In fact, Newsday attributed "a person familiar with the club's thinking" Monday in reporting that the Mets are "very interested" in re-signing Delgado, with their preference being an incentive-laden deal.
Delgado played just 26 games in 2009 before undergoing season-ending surgery to repair a torn labrum and remove a bone spur from his right hip. As of now, young Daniel Murphy stands to be the Mets' first baseman in 2010.
Whether or not that will change remains to be seen.
"We are going to look at Delgado," Minaya said during the Bay news conference, "but I feel very comfortable if we have to go with Daniel Murphy also."
Delgado is currently playing for the Carolina Giants, whom he debuted with on Sunday night, going 1-for-4. That was his first game action since May 10, when he went 1-for-4 against the Pirates to end his short 2009 season with a .298 batting average, .393 on-base percentage, four home runs and 23 RBIs in 112 plate appearances.
When asked if he would travel to Puerto Rico to see Delgado in person, Minaya said, "I might. We do have people there now, and we are going to continue to have some of our scouts keep an eye on him. At some point in time, I may go see him, but I don't really have to. I trust our scouts and what they tell us."
Scouts' opinions figure to weigh heavily on Delgado's future, as a lot of the uncertainty that comes with signing a 37-year-old coming off major surgery could be put to rest with a strong Winter League showing.
Delgado's agent, David Sloane, would not comment on any negotiations regarding his client, only saying that the lefty slugger has no apprehensions about continuing to play in the National League. Sloane also admitted that the recovery process has "taken longer than anticipated," but as far as he knew, Delgado "felt fine" after his first action on Sunday.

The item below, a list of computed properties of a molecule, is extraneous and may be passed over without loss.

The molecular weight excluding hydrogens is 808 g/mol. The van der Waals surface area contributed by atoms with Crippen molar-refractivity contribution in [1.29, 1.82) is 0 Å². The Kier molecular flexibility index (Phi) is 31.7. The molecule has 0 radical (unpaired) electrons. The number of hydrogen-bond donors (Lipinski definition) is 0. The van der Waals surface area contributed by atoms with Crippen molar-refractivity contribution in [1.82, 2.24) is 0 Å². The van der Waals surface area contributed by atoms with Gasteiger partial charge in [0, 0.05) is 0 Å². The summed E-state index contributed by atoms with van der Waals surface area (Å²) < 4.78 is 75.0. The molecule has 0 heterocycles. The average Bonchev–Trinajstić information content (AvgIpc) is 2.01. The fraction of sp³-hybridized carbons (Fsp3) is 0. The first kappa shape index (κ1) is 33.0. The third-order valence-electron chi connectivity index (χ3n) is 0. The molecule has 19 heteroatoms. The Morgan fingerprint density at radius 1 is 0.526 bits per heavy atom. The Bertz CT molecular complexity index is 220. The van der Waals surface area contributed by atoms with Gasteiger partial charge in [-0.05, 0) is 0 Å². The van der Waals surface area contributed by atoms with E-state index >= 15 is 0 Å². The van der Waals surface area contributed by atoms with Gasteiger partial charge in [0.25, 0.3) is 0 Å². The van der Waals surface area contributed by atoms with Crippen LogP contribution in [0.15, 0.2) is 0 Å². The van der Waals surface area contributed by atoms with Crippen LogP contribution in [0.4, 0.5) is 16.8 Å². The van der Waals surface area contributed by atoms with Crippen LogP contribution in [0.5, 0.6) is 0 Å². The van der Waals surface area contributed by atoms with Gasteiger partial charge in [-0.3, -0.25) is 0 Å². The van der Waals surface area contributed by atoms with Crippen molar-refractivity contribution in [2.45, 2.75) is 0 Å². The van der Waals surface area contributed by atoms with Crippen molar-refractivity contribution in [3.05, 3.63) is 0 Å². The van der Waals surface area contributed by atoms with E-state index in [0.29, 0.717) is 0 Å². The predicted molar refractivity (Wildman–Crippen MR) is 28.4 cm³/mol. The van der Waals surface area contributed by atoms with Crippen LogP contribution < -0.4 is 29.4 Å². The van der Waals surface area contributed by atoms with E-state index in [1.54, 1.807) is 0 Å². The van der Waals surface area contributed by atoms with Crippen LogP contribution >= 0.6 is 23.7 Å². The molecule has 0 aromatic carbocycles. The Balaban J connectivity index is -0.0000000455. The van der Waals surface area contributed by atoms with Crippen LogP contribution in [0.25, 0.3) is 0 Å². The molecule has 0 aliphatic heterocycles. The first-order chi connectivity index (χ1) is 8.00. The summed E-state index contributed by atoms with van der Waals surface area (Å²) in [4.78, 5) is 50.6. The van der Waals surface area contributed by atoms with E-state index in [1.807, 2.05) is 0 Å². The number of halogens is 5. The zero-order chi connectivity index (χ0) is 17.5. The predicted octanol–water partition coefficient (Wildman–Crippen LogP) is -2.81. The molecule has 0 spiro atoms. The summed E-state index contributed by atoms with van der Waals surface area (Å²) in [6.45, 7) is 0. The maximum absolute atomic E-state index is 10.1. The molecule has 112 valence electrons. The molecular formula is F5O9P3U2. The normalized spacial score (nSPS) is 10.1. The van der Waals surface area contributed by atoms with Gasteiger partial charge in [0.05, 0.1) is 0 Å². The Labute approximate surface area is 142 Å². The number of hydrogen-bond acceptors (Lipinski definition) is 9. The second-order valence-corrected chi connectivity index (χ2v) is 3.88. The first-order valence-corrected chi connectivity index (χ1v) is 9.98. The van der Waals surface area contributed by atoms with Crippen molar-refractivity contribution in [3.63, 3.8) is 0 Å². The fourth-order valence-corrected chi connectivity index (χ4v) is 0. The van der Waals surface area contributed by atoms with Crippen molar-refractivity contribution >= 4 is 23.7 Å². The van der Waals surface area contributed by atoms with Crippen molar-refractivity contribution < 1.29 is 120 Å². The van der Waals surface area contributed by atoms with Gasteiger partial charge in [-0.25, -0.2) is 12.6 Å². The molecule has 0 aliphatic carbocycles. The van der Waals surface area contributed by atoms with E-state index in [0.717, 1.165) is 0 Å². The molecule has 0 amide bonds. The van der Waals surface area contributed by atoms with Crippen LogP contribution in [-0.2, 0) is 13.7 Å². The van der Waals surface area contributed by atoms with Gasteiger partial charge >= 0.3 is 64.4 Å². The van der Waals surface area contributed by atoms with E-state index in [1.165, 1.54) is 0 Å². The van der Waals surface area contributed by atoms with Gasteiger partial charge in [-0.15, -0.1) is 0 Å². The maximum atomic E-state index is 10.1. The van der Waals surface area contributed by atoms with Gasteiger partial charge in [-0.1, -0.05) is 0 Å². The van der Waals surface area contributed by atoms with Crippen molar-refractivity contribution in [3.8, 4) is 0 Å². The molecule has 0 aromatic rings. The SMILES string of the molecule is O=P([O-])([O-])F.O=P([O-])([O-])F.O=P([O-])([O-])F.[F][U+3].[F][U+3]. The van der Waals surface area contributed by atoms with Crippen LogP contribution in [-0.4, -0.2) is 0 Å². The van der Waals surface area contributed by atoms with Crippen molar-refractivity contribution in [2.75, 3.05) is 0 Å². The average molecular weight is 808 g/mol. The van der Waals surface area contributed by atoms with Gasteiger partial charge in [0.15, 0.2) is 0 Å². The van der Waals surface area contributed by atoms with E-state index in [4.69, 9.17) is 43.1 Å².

So far, though, because he's playing on artificial turf, Delgado has served as a designated hitter while batting cleanup in both of his Winter League games, going a combined 3-for-8 after notching a couple of singles on Monday.
"It's a progression," Sloane said. "His first games on the field, particularly on artificial turf, it's better for him to DH than to play first base."
If Delgado is healthy, he could be a big power addition to the Mets' lineup, considering he hit 38 homers and drove in 115 runs during his last full season in 2008.
Delgado or not, the Bay signing allows Minaya to move on and address other needs on the roster -- particularly, catching and starting pitching, as the Mets' GM re-emphasized Tuesday.
New York's efforts to sign free agent Bengie Molina have been well-documented, but if the club can't nab Molina or another potential frontline catcher, Minaya mentioned Josh Thole and Omir Santos as in-house options.
"We have catchers right now," Minaya said. "Can we upgrade? Would we like to? Yes. Do we have to? I don't feel we have to."
Potential starting-pitching options include Joel Pineiro, Jon Garland and Ben Sheets.
"On the pitching front, it has to be a guy that fits what we're looking to do," Minaya said. "It's key for me on the pitching front. Last year, when we started the season, a lot of guys picked us to potentially go to the World Series with pretty much the same pitchers that we have now."